Modern technology has spurred on a new trend in education: flipped classrooms. In a flipped classroom, students watch lectures and supplemental materials for their classes at home, usually pre-recorded by their instructors and uploaded to the web.
Brian Bennett -- Popular media sees the flipped classroom as video being used in the classroom to teach children. I would like to state again that video can be used in the classroom to help differentiate for all learners. The flipped classroom started this way, but it has evolved into so much more than using videos in the class when implemented effectively.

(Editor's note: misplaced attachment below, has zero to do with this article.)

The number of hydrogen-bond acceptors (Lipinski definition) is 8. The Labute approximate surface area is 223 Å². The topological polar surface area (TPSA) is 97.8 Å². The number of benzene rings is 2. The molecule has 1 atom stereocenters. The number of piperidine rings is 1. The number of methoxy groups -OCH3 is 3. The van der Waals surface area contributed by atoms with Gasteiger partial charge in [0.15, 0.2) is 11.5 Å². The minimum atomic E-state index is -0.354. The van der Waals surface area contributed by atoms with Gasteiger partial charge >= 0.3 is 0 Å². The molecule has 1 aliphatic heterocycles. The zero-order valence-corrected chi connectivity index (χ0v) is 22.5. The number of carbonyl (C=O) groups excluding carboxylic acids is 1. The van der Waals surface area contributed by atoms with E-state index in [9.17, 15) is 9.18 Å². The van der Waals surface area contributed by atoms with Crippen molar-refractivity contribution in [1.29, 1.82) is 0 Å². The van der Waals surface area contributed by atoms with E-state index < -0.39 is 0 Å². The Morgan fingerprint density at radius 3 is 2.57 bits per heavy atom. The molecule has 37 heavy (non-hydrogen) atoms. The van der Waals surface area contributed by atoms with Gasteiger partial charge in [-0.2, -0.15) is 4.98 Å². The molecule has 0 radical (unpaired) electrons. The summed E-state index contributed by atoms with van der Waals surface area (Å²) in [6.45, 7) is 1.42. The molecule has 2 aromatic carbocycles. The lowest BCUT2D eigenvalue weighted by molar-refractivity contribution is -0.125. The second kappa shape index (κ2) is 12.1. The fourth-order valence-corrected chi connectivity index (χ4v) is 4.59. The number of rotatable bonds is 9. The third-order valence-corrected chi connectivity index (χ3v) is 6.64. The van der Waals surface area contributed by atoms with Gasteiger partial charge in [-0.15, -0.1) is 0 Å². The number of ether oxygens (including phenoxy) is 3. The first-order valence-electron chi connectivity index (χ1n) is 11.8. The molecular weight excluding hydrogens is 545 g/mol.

Aaron Sams -- The Flip has many faces, and the term "Flipped Classroom" has certain connotations that do not do justice to the amazing educational uses of screencasting technology. When Jonathan Bergmann and I began promoting the idea of using screencasting as an educational tool in 2006-2007, we struggled to know what to call the tool. At that time we settled on the name (and website URL) Educational Vodcasting.
Flipping the classroom has transformed our teaching practice. We no longer stand in front of our students and talk at them for thirty to sixty minutes at a time. This radical change has allowed us to take on a different role with our students.